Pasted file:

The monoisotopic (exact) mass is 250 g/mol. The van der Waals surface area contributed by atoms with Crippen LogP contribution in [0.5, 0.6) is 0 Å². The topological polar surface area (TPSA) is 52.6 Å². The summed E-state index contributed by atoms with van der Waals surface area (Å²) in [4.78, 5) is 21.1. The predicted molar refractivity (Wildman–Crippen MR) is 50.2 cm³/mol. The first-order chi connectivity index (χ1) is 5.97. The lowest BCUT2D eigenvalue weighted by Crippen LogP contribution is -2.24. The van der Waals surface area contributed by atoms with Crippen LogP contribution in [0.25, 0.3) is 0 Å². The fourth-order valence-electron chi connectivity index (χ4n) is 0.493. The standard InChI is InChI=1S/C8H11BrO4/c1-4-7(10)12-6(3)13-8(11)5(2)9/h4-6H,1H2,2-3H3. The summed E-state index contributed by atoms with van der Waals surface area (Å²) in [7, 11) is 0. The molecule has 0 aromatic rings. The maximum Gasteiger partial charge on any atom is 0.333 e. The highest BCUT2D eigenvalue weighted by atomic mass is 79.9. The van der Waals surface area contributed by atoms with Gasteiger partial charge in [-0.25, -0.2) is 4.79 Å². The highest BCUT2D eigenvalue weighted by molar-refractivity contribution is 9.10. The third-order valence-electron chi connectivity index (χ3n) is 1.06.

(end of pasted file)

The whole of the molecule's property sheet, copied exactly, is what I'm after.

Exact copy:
The monoisotopic (exact) mass is 250 g/mol. The van der Waals surface area contributed by atoms with Crippen LogP contribution in [0.5, 0.6) is 0 Å². The topological polar surface area (TPSA) is 52.6 Å². The summed E-state index contributed by atoms with van der Waals surface area (Å²) in [4.78, 5) is 21.1. The predicted molar refractivity (Wildman–Crippen MR) is 50.2 cm³/mol. The first-order chi connectivity index (χ1) is 5.97. The lowest BCUT2D eigenvalue weighted by Crippen LogP contribution is -2.24. The van der Waals surface area contributed by atoms with Crippen LogP contribution in [0.25, 0.3) is 0 Å². The fourth-order valence-electron chi connectivity index (χ4n) is 0.493. The standard InChI is InChI=1S/C8H11BrO4/c1-4-7(10)12-6(3)13-8(11)5(2)9/h4-6H,1H2,2-3H3. The summed E-state index contributed by atoms with van der Waals surface area (Å²) in [7, 11) is 0. The molecule has 0 aromatic rings. The maximum Gasteiger partial charge on any atom is 0.333 e. The highest BCUT2D eigenvalue weighted by atomic mass is 79.9. The van der Waals surface area contributed by atoms with Gasteiger partial charge in [-0.25, -0.2) is 4.79 Å². The highest BCUT2D eigenvalue weighted by molar-refractivity contribution is 9.10. The third-order valence-electron chi connectivity index (χ3n) is 1.06.